4. Registration and attendance at all departmental seminars, BME 5935r: Biomedical Engineering Seminar (0) (S/U grade only);
  5. Selection of a research topic and major professor(s);
  6. Formation of a supervisory committee in consultation with the major professor(s);
  7. Submission and defense of a prospectus on the dissertation topic to the supervisory committee. Successful completion will result in formal admission to candidacy for the PhD degree;
  8. One semester teaching assistantship in an undergraduate laboratory;
  9. Presentation of a research topic at one local, regional, national, or international professional meeting;
  10. Submission or publication of at least one scholarly article based on original dissertation research in peer-reviewed journals;
  11. Satisfaction of the University residency requirement; and
  12. Successful passage of BME 8985: Dissertation Defense (0) (P/F grade only).

No course with a grade below “C” will be counted toward fulfillment of degree requirements. No more than one course with a grade in the “C” range will be counted toward fulfillment of degree requirements.

Transition Program for Non-Chemical or Non-Biomedical Engineering Majors

The Graduate Committee of the Department of Chemical and Biomedical Engineering has instituted an accelerated transition program for prospective graduate students who are non-Chemical or Biomedical Engineering Majors. These students should follow the Summer preparatory curriculum shown below in order to formally enter the FAMU-FSU Chemical and Biomedical Engineering graduate program. More details are available online at the departmental Web site.

Target Applicants and Eligibility

  1. Applicants with non-ChE or non-BME BS degrees in engineering.
  2. Applicants with Physics BS degrees.
  3. Applicants with Chemistry, Biochemistry, or Biology BS degrees having strong math skills (through Ordinary Differential Equations).

Transition Program Requirements

The transition program requires that students take one online course and one accelerated transition course during the preparatory Summer prior to taking the graduate core courses offered in the Fall semester, as follows:

  1. ACS online course or equivalent – “Beakers to Barrels: Chemical Engineering for Chemists” Online Short Course. This course will be replaced in subsequent years by a departmental online course;
  2. Graduate preparatory course – combined summer course of Mass and Energy Balances, Transport I and II, and Thermodynamics for accelerated preparation of entering students. Two three credit hour six-week courses (Summer terms B and C) will be taken during the Summer before core ECH/BME coursework; and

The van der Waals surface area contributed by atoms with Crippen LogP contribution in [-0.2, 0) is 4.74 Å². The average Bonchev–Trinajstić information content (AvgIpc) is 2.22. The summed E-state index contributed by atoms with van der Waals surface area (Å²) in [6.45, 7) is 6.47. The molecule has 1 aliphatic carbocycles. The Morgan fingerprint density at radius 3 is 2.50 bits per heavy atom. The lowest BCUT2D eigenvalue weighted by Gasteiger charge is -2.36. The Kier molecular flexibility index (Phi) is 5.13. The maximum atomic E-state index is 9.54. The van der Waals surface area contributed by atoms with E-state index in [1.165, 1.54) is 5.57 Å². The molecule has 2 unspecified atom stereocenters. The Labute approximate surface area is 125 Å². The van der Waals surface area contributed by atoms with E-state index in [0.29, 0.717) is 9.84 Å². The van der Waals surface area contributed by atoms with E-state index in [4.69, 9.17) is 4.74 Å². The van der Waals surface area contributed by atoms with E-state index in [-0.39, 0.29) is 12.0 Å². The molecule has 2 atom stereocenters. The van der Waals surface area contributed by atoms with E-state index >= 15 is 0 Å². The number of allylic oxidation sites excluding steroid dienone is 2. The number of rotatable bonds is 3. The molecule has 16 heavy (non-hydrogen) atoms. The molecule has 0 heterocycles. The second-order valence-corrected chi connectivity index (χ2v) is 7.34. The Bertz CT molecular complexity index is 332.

3. Required completion of the graduate section of ECH 4504: Kinetics and Reactor Design.

Requirements 1 and 2 must be completed successfully prior to matriculation in Fall core graduate courses. Students who do not successfully complete all three requirements before their third semester in the graduate program will not be allowed to continue.

Notes: Students needing to take any mathematics course(s) through differential equations would need to complete these prior to entrance. Students needing a course in ordinary differential equations should take ECH 3301: Process Analysis.

Other graduate electives or thesis hours can be taken during the first two years if prerequisites are met.

Courses prior to the first Fall semester will be at the student’s expense or supported by the department based on available funds.

The PhD Qualifying Examination (see below) follows the first Spring semester.

Academic Regulations and Procedures for Graduate Students

Selection of Course Plan

Selection of courses for the first semester should be done in consultation with the departmental Graduate Coordinator. All students must also register for the departmental seminar ECH/BME 5935r, Chemical/Biomedical Engineering Seminar, every semester. After the first semester in the graduate program, the supervising major professor will develop a course plan for MS-thesis and PhD candidates. For course-based MS students, the departmental Graduate Coordinator will assist in developing the course plan, acting as the de facto supervisor.

Selection of Major Professor

All full-time graduate students following the MS thesis or PhD options are required to select a research topic and major professor by the end of the first term in which they enter the Department. A form for this purpose is available online at the departmental Web site. The completed form should be submitted to the departmental Graduate Coordinator.

The major professor is responsible for directing the student’s research and progress toward a degree. Once a major professor has been approved, a supervisory committee should be established and a program of study prepared in consultation with the major professor before the end of the second semester of enrollment in the graduate program.

Supervisory Committee

The supervisory committee for a master’s degree candidate must consist of a minimum of three faculty members with graduate faculty status. The major professor is the chair of the supervisory committee and must be a faculty member from the Department of Chemical and Biomedical Engineering. At least one other member of the committee must be from the Department of Chemical and Biomedical Engineering; the third member of the committee should be from outside the department. Additional members may be appointed to the committee if deemed desirable by the major professor.